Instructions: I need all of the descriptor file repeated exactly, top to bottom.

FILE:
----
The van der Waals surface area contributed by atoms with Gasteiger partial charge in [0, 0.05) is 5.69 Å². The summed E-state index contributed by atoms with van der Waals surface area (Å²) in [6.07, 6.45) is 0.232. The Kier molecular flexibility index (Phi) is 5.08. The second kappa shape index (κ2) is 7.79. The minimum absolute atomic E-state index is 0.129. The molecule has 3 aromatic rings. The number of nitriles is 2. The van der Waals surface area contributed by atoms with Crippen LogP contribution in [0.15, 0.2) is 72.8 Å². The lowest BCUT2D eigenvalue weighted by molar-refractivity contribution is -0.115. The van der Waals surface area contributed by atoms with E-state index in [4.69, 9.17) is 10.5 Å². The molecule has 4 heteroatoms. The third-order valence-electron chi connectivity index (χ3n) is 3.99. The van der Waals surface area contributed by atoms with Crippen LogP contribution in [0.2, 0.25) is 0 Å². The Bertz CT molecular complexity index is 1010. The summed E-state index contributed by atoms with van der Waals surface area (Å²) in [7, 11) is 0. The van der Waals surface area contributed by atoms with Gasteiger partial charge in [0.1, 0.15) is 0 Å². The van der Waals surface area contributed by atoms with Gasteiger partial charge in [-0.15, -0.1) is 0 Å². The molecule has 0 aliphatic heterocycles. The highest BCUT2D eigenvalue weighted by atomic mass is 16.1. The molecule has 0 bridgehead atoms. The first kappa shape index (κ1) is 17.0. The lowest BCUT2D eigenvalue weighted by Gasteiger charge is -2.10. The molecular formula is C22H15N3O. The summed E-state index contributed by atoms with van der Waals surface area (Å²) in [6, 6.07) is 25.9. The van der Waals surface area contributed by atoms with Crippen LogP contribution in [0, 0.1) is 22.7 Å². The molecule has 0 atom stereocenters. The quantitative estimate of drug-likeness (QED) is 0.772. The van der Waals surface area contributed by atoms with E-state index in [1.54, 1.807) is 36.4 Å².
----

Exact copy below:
The van der Waals surface area contributed by atoms with Gasteiger partial charge in [0, 0.05) is 5.69 Å². The summed E-state index contributed by atoms with van der Waals surface area (Å²) in [6.07, 6.45) is 0.232. The Kier molecular flexibility index (Phi) is 5.08. The second kappa shape index (κ2) is 7.79. The minimum absolute atomic E-state index is 0.129. The molecule has 3 aromatic rings. The number of nitriles is 2. The van der Waals surface area contributed by atoms with Crippen LogP contribution in [0.15, 0.2) is 72.8 Å². The lowest BCUT2D eigenvalue weighted by molar-refractivity contribution is -0.115. The van der Waals surface area contributed by atoms with E-state index in [4.69, 9.17) is 10.5 Å². The molecule has 4 heteroatoms. The third-order valence-electron chi connectivity index (χ3n) is 3.99. The van der Waals surface area contributed by atoms with Crippen LogP contribution in [0.2, 0.25) is 0 Å². The Bertz CT molecular complexity index is 1010. The summed E-state index contributed by atoms with van der Waals surface area (Å²) in [7, 11) is 0. The van der Waals surface area contributed by atoms with Gasteiger partial charge in [0.1, 0.15) is 0 Å². The van der Waals surface area contributed by atoms with Gasteiger partial charge in [-0.15, -0.1) is 0 Å². The molecule has 0 aliphatic heterocycles. The highest BCUT2D eigenvalue weighted by atomic mass is 16.1. The molecule has 0 bridgehead atoms. The first kappa shape index (κ1) is 17.0. The lowest BCUT2D eigenvalue weighted by Gasteiger charge is -2.10. The molecular formula is C22H15N3O. The summed E-state index contributed by atoms with van der Waals surface area (Å²) in [6, 6.07) is 25.9. The van der Waals surface area contributed by atoms with Crippen LogP contribution in [0, 0.1) is 22.7 Å². The molecule has 0 atom stereocenters. The quantitative estimate of drug-likeness (QED) is 0.772. The van der Waals surface area contributed by atoms with E-state index in [1.54, 1.807) is 36.4 Å².